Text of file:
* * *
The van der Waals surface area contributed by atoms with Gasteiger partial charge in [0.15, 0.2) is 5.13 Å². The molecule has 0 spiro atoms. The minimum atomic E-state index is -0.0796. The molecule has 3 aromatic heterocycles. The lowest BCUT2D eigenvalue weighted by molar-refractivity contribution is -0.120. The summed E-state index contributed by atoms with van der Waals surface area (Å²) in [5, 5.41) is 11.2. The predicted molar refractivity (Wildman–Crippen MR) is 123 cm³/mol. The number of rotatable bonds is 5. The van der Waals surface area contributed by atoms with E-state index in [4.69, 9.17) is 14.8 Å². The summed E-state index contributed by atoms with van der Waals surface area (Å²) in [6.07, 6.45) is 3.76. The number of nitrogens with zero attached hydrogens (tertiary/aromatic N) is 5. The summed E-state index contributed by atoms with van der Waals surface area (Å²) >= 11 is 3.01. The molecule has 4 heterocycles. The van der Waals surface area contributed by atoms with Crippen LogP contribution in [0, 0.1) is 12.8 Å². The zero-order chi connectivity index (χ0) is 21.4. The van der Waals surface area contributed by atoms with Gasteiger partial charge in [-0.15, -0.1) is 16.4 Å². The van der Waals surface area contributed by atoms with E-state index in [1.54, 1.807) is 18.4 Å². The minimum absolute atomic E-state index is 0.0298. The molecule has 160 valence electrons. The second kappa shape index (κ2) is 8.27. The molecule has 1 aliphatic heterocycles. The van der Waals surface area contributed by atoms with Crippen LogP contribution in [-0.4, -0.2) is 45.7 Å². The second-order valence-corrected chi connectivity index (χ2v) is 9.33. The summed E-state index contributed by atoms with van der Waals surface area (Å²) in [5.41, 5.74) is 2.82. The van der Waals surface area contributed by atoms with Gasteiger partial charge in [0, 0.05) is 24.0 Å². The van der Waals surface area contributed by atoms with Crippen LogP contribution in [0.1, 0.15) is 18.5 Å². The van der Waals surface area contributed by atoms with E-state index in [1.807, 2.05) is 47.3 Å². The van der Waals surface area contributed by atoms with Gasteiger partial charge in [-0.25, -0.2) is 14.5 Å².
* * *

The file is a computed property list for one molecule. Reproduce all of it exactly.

The van der Waals surface area contributed by atoms with Gasteiger partial charge in [0.15, 0.2) is 5.13 Å². The molecule has 0 spiro atoms. The minimum atomic E-state index is -0.0796. The molecule has 3 aromatic heterocycles. The lowest BCUT2D eigenvalue weighted by molar-refractivity contribution is -0.120. The summed E-state index contributed by atoms with van der Waals surface area (Å²) in [5, 5.41) is 11.2. The predicted molar refractivity (Wildman–Crippen MR) is 123 cm³/mol. The number of rotatable bonds is 5. The van der Waals surface area contributed by atoms with E-state index in [4.69, 9.17) is 14.8 Å². The summed E-state index contributed by atoms with van der Waals surface area (Å²) in [6.07, 6.45) is 3.76. The number of nitrogens with zero attached hydrogens (tertiary/aromatic N) is 5. The summed E-state index contributed by atoms with van der Waals surface area (Å²) >= 11 is 3.01. The molecule has 4 heterocycles. The van der Waals surface area contributed by atoms with Crippen LogP contribution in [0, 0.1) is 12.8 Å². The zero-order chi connectivity index (χ0) is 21.4. The van der Waals surface area contributed by atoms with Gasteiger partial charge in [-0.15, -0.1) is 16.4 Å². The van der Waals surface area contributed by atoms with E-state index in [1.54, 1.807) is 18.4 Å². The minimum absolute atomic E-state index is 0.0298. The molecule has 160 valence electrons. The second kappa shape index (κ2) is 8.27. The molecule has 1 aliphatic heterocycles. The van der Waals surface area contributed by atoms with Crippen LogP contribution in [-0.4, -0.2) is 45.7 Å². The second-order valence-corrected chi connectivity index (χ2v) is 9.33. The summed E-state index contributed by atoms with van der Waals surface area (Å²) in [5.41, 5.74) is 2.82. The van der Waals surface area contributed by atoms with Gasteiger partial charge in [0, 0.05) is 24.0 Å². The van der Waals surface area contributed by atoms with Crippen LogP contribution in [0.1, 0.15) is 18.5 Å². The van der Waals surface area contributed by atoms with E-state index in [1.807, 2.05) is 47.3 Å². The van der Waals surface area contributed by atoms with Gasteiger partial charge in [-0.25, -0.2) is 14.5 Å².